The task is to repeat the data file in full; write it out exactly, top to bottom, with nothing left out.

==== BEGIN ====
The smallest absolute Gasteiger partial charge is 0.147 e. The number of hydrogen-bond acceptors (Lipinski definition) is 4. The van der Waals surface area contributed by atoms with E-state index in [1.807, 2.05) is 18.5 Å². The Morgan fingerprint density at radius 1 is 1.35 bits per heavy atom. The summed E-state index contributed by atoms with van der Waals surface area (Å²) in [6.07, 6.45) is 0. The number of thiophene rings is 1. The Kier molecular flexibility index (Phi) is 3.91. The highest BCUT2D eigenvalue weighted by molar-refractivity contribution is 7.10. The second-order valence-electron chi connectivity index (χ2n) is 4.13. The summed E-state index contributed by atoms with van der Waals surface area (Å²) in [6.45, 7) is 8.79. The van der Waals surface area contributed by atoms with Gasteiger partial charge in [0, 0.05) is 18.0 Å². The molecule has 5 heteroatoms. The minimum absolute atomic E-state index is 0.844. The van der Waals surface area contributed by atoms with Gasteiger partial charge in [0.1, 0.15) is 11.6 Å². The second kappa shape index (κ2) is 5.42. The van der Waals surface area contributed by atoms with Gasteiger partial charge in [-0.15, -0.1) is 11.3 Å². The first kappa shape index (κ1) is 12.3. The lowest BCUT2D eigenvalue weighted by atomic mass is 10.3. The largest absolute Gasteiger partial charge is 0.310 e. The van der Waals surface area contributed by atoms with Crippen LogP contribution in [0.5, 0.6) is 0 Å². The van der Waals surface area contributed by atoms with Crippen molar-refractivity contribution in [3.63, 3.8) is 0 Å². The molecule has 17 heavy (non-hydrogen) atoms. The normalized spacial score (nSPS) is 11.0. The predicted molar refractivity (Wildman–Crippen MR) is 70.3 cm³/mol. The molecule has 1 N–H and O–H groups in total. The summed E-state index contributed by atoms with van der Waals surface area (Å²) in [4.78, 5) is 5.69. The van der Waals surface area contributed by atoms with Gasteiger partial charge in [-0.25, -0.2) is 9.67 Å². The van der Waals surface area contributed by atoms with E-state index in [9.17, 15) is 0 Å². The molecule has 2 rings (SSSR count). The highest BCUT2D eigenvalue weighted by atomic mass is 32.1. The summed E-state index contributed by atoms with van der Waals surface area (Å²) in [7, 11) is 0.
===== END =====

The smallest absolute Gasteiger partial charge is 0.147 e. The number of hydrogen-bond acceptors (Lipinski definition) is 4. The van der Waals surface area contributed by atoms with E-state index in [1.807, 2.05) is 18.5 Å². The Morgan fingerprint density at radius 1 is 1.35 bits per heavy atom. The summed E-state index contributed by atoms with van der Waals surface area (Å²) in [6.07, 6.45) is 0. The number of thiophene rings is 1. The Kier molecular flexibility index (Phi) is 3.91. The highest BCUT2D eigenvalue weighted by molar-refractivity contribution is 7.10. The second-order valence-electron chi connectivity index (χ2n) is 4.13. The summed E-state index contributed by atoms with van der Waals surface area (Å²) in [6.45, 7) is 8.79. The van der Waals surface area contributed by atoms with Gasteiger partial charge in [0, 0.05) is 18.0 Å². The molecule has 5 heteroatoms. The minimum absolute atomic E-state index is 0.844. The van der Waals surface area contributed by atoms with Gasteiger partial charge in [0.1, 0.15) is 11.6 Å². The second kappa shape index (κ2) is 5.42. The van der Waals surface area contributed by atoms with Gasteiger partial charge in [-0.15, -0.1) is 11.3 Å². The first kappa shape index (κ1) is 12.3. The lowest BCUT2D eigenvalue weighted by atomic mass is 10.3. The largest absolute Gasteiger partial charge is 0.310 e. The van der Waals surface area contributed by atoms with Crippen LogP contribution in [0.5, 0.6) is 0 Å². The van der Waals surface area contributed by atoms with Crippen molar-refractivity contribution in [3.63, 3.8) is 0 Å². The molecule has 17 heavy (non-hydrogen) atoms. The normalized spacial score (nSPS) is 11.0. The predicted molar refractivity (Wildman–Crippen MR) is 70.3 cm³/mol. The molecule has 1 N–H and O–H groups in total. The summed E-state index contributed by atoms with van der Waals surface area (Å²) in [4.78, 5) is 5.69. The van der Waals surface area contributed by atoms with Gasteiger partial charge in [-0.25, -0.2) is 9.67 Å². The van der Waals surface area contributed by atoms with E-state index in [9.17, 15) is 0 Å². The molecule has 2 rings (SSSR count). The highest BCUT2D eigenvalue weighted by atomic mass is 32.1. The summed E-state index contributed by atoms with van der Waals surface area (Å²) in [7, 11) is 0.